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Safflower researchers boost yields with dormant seeding

Utah State University researchers have found yields increase by more than 20 percent when farmers plant dryland safflower in late November or December.

By John O’Connell

Capital Press

Published on July 22, 2014 11:21AM

Safflower planted at dormant seeding timing reaches the flowering stage. Utah State University researchers have discovered dormant seeding, or planting safflower in early winter, can boost yields.

Submitted by Clark Israelsen

Safflower planted at dormant seeding timing reaches the flowering stage. Utah State University researchers have discovered dormant seeding, or planting safflower in early winter, can boost yields.

LOGAN, Utah — Crop researchers at Utah State University have found by planting dryland safflower in the early winter, called dormant seeding, they can boost yields by more than 20 percent with minimal risk of winter kill.

Southern Idaho dryland safflower growers have followed the research, in its sixth year, closely and hope to implement the planting approach once researchers devise better methods for controlling weeds without spring tillage.

Regardless of the weed problem, growers in Northern Utah, ranging from Tremonton to Snowville, are raising about 1,000 acres of dormant-seeded safflower this season, representing their first large-scale crop planted in early winter rather than at the usual spring timing.

Dormant-seeded safflower has averaged 150 pounds per acre better than spring safflower in USU’s trials.

“This year, it seems like we’ve got more and more growers thinking this is a pretty good option right now,” said Mike Pace, a USU Extension educator for Box Edler County.

Pace and Clark Israelsen, a USU Extension educator for Cache County, initially intended to test fall-planted safflower in their growing area. They stumbled upon planting in late November and December when they received insufficient moisture for fall planting in their first two seasons.

Israelsen explained dormant-seeded safflower doesn’t sprout prior to the arrival of cold weather, which minimizes winter kill, but gets an earlier start to growing than spring-planted safflower.

“We can benefit from that early spring moisture. Well before it gets really dry, the roots are down in the moisture,” Israelsen said.

Israelsen said some winter kill still occurs, resulting in somewhat thinner stands than in spring safflower, but dormant-seeded plants branch out more, producing far more seed heads per plant. The researchers started the trials with Montana fall safflower varieties but discovered the most common Southern Idaho and Northern Utah varieties — S-208 and S-333 — yielded better, even in dormant seeding.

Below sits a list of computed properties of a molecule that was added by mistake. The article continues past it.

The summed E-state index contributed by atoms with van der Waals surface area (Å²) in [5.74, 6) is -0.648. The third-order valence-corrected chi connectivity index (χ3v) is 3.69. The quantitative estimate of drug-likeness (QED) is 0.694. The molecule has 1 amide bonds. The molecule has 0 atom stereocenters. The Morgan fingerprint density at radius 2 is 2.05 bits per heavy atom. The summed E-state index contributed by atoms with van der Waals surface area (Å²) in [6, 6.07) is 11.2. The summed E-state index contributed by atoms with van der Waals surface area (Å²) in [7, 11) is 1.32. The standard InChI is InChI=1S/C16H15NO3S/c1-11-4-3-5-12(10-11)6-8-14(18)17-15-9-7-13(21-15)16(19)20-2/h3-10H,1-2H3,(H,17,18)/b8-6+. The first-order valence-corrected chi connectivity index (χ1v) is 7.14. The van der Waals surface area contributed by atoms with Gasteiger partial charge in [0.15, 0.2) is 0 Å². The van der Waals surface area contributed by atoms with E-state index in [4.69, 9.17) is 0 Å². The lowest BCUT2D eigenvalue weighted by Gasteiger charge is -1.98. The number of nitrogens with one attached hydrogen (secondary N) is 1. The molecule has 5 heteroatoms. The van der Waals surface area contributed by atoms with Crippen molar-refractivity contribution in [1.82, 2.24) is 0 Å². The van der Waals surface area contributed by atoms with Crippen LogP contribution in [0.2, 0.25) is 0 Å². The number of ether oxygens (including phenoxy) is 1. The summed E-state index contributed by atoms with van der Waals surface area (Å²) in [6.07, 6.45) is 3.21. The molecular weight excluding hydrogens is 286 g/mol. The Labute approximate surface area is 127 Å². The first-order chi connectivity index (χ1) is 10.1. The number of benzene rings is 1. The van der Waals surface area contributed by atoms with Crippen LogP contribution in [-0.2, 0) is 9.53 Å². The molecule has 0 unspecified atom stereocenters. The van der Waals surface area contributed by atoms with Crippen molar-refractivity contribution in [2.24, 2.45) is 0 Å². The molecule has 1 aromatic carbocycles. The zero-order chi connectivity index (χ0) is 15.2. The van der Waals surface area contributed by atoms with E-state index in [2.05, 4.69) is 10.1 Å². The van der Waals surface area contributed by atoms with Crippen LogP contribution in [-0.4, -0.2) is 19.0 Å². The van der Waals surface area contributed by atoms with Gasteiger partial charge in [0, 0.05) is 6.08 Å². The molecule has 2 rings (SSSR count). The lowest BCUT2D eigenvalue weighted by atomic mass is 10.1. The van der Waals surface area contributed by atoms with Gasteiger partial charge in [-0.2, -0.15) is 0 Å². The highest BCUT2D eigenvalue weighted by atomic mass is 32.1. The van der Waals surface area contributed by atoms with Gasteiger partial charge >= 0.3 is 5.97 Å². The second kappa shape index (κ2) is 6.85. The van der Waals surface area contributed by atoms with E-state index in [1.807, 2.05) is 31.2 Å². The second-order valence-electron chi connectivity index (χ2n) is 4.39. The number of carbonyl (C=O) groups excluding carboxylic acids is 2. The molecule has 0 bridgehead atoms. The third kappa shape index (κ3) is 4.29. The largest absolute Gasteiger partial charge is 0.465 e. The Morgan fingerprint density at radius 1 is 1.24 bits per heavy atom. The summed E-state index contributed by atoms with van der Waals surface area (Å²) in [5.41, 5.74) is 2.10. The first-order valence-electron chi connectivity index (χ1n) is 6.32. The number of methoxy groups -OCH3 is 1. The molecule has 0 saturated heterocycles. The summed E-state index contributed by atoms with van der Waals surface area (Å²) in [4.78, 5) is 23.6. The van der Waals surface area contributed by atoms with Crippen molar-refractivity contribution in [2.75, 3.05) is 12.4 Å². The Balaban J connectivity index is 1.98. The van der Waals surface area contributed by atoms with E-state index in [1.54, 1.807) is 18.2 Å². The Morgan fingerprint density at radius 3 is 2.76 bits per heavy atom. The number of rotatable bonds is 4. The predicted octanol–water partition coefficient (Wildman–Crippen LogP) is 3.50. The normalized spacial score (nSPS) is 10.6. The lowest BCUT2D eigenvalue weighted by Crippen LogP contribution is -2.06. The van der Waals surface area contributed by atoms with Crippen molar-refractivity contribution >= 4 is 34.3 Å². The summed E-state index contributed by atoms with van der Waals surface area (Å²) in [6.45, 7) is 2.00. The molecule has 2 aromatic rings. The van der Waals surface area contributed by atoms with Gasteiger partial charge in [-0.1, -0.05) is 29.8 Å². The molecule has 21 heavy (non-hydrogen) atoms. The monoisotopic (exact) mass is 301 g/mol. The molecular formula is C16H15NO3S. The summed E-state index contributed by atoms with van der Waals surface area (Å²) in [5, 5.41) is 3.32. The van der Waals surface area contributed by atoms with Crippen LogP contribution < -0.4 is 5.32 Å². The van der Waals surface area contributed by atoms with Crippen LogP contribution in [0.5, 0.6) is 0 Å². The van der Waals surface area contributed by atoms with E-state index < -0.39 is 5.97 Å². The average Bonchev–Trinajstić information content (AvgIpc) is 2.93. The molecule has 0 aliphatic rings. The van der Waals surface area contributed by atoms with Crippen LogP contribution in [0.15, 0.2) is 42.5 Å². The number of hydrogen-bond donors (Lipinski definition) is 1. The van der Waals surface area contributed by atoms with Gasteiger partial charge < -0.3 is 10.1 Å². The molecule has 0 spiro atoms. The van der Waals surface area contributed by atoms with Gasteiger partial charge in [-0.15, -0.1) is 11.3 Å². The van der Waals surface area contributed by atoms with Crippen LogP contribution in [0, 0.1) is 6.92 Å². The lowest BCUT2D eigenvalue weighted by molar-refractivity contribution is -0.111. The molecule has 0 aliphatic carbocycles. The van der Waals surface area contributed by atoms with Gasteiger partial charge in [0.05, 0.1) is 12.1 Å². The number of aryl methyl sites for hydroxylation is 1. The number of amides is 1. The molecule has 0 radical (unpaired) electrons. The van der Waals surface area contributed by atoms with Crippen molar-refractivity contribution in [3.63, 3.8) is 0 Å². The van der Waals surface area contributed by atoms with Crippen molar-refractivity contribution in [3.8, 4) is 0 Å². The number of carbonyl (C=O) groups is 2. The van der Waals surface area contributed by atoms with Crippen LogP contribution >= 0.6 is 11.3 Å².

Once again, dormant-seeded safflower appears to be ahead of spring safflower this season.

For next season’s trials, the researchers plan to test the use of the pre-emergence herbicides Sonalan and Spartan 4F in dormant-seeded safflower. Pace explained in spring safflower, weed control has been excellent with the combination of tillage and Sonalan, but with dormant seeding there’s no chance to till early spring weeds that Sonalan can’t control.

Scott Fuhriman, a Malad, Idaho, dryland farmer and a member of the Idaho Grain Producers Association board, has conducted his own dormant seeding trials for the past four years and has also experienced yield gains in excess of 20 percent. But he’s hesitant to try dormant seeding on a commercial scale.

“The concern is the weeds,” Fuhriman said, adding new chemicals may make the practice more feasible.

Bill Meadows, owner of Mountain States Oilseeds in American Falls, has provided partial funding for the USU research. He believes growers can improve weed control in dormant seeding by planting safflower in rows, enabling them to cultivate in the gaps, and using herbicide. He acknowledges the extra field work would eat into profits from the yield gain.

In trials, Israelsen said USU had “respectable” weed control in dormant-seeded safflower planted in rows ranging from a foot to 30 inches apart.


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